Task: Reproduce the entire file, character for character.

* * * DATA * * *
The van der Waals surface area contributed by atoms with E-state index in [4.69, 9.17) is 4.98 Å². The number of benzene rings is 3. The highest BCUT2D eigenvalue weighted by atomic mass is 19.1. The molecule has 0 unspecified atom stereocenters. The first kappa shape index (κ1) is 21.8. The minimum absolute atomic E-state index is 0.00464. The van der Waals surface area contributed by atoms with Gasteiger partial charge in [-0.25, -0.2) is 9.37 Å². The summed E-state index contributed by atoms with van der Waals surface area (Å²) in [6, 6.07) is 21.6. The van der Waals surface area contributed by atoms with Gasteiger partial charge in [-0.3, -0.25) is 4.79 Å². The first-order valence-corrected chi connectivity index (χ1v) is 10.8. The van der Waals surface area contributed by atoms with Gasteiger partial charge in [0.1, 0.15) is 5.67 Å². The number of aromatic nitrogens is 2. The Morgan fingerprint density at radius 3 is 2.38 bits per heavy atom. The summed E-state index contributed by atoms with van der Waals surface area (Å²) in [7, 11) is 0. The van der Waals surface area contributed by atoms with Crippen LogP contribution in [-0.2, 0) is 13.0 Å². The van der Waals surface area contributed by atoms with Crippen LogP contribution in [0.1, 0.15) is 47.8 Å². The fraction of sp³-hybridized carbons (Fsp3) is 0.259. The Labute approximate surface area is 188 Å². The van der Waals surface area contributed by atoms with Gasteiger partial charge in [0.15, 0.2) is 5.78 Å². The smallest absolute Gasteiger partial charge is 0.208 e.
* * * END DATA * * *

The van der Waals surface area contributed by atoms with E-state index in [4.69, 9.17) is 4.98 Å². The number of benzene rings is 3. The highest BCUT2D eigenvalue weighted by atomic mass is 19.1. The molecule has 0 unspecified atom stereocenters. The first kappa shape index (κ1) is 21.8. The minimum absolute atomic E-state index is 0.00464. The van der Waals surface area contributed by atoms with Gasteiger partial charge in [-0.25, -0.2) is 9.37 Å². The summed E-state index contributed by atoms with van der Waals surface area (Å²) in [6, 6.07) is 21.6. The van der Waals surface area contributed by atoms with Gasteiger partial charge in [-0.3, -0.25) is 4.79 Å². The first-order valence-corrected chi connectivity index (χ1v) is 10.8. The van der Waals surface area contributed by atoms with Gasteiger partial charge in [0.1, 0.15) is 5.67 Å². The number of aromatic nitrogens is 2. The Morgan fingerprint density at radius 3 is 2.38 bits per heavy atom. The summed E-state index contributed by atoms with van der Waals surface area (Å²) in [7, 11) is 0. The van der Waals surface area contributed by atoms with Crippen LogP contribution in [-0.2, 0) is 13.0 Å². The van der Waals surface area contributed by atoms with Crippen LogP contribution in [0.1, 0.15) is 47.8 Å². The fraction of sp³-hybridized carbons (Fsp3) is 0.259. The Labute approximate surface area is 188 Å². The van der Waals surface area contributed by atoms with Gasteiger partial charge in [0.15, 0.2) is 5.78 Å². The smallest absolute Gasteiger partial charge is 0.208 e.